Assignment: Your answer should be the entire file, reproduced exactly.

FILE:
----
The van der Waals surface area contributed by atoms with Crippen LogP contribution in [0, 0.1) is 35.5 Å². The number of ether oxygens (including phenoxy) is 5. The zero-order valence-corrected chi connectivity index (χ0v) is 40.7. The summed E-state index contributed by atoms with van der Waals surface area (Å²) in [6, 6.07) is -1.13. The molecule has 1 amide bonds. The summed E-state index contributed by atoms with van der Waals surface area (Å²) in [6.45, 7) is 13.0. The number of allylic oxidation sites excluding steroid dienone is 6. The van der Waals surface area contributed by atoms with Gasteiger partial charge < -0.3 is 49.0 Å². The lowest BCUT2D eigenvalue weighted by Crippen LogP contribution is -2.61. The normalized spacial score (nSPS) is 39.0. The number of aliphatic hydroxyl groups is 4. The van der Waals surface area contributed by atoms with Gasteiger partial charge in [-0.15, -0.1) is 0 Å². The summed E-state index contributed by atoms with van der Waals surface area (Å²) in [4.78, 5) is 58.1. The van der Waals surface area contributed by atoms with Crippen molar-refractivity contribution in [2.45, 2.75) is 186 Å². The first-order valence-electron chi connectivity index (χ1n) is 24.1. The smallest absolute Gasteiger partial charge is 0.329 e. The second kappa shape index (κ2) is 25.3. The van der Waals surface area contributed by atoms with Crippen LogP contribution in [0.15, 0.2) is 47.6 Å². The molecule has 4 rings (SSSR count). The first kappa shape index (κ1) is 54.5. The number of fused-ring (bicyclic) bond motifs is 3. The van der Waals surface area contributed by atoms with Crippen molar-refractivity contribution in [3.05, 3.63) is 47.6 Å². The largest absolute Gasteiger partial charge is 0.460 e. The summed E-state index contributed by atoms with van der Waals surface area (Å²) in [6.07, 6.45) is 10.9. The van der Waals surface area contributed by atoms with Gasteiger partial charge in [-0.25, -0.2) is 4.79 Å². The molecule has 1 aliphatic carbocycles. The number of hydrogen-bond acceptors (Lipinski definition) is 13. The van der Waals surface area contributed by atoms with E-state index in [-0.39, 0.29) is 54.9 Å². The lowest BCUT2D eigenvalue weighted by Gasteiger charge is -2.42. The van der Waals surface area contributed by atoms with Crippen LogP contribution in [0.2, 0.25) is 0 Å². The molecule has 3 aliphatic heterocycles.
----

The van der Waals surface area contributed by atoms with Crippen LogP contribution in [0, 0.1) is 35.5 Å². The number of ether oxygens (including phenoxy) is 5. The zero-order valence-corrected chi connectivity index (χ0v) is 40.7. The summed E-state index contributed by atoms with van der Waals surface area (Å²) in [6, 6.07) is -1.13. The molecule has 1 amide bonds. The summed E-state index contributed by atoms with van der Waals surface area (Å²) in [6.45, 7) is 13.0. The number of allylic oxidation sites excluding steroid dienone is 6. The van der Waals surface area contributed by atoms with Gasteiger partial charge < -0.3 is 49.0 Å². The lowest BCUT2D eigenvalue weighted by Crippen LogP contribution is -2.61. The normalized spacial score (nSPS) is 39.0. The number of aliphatic hydroxyl groups is 4. The van der Waals surface area contributed by atoms with Gasteiger partial charge in [-0.15, -0.1) is 0 Å². The summed E-state index contributed by atoms with van der Waals surface area (Å²) in [4.78, 5) is 58.1. The van der Waals surface area contributed by atoms with Crippen molar-refractivity contribution in [2.45, 2.75) is 186 Å². The first-order valence-electron chi connectivity index (χ1n) is 24.1. The smallest absolute Gasteiger partial charge is 0.329 e. The second kappa shape index (κ2) is 25.3. The van der Waals surface area contributed by atoms with Crippen LogP contribution in [0.15, 0.2) is 47.6 Å². The molecule has 4 rings (SSSR count). The first kappa shape index (κ1) is 54.5. The number of fused-ring (bicyclic) bond motifs is 3. The van der Waals surface area contributed by atoms with Crippen molar-refractivity contribution in [3.05, 3.63) is 47.6 Å². The largest absolute Gasteiger partial charge is 0.460 e. The summed E-state index contributed by atoms with van der Waals surface area (Å²) in [6.07, 6.45) is 10.9. The van der Waals surface area contributed by atoms with Gasteiger partial charge in [-0.25, -0.2) is 4.79 Å². The molecule has 1 aliphatic carbocycles. The number of hydrogen-bond acceptors (Lipinski definition) is 13. The van der Waals surface area contributed by atoms with E-state index in [-0.39, 0.29) is 54.9 Å². The lowest BCUT2D eigenvalue weighted by Gasteiger charge is -2.42. The van der Waals surface area contributed by atoms with Crippen LogP contribution in [0.2, 0.25) is 0 Å². The molecule has 3 aliphatic heterocycles.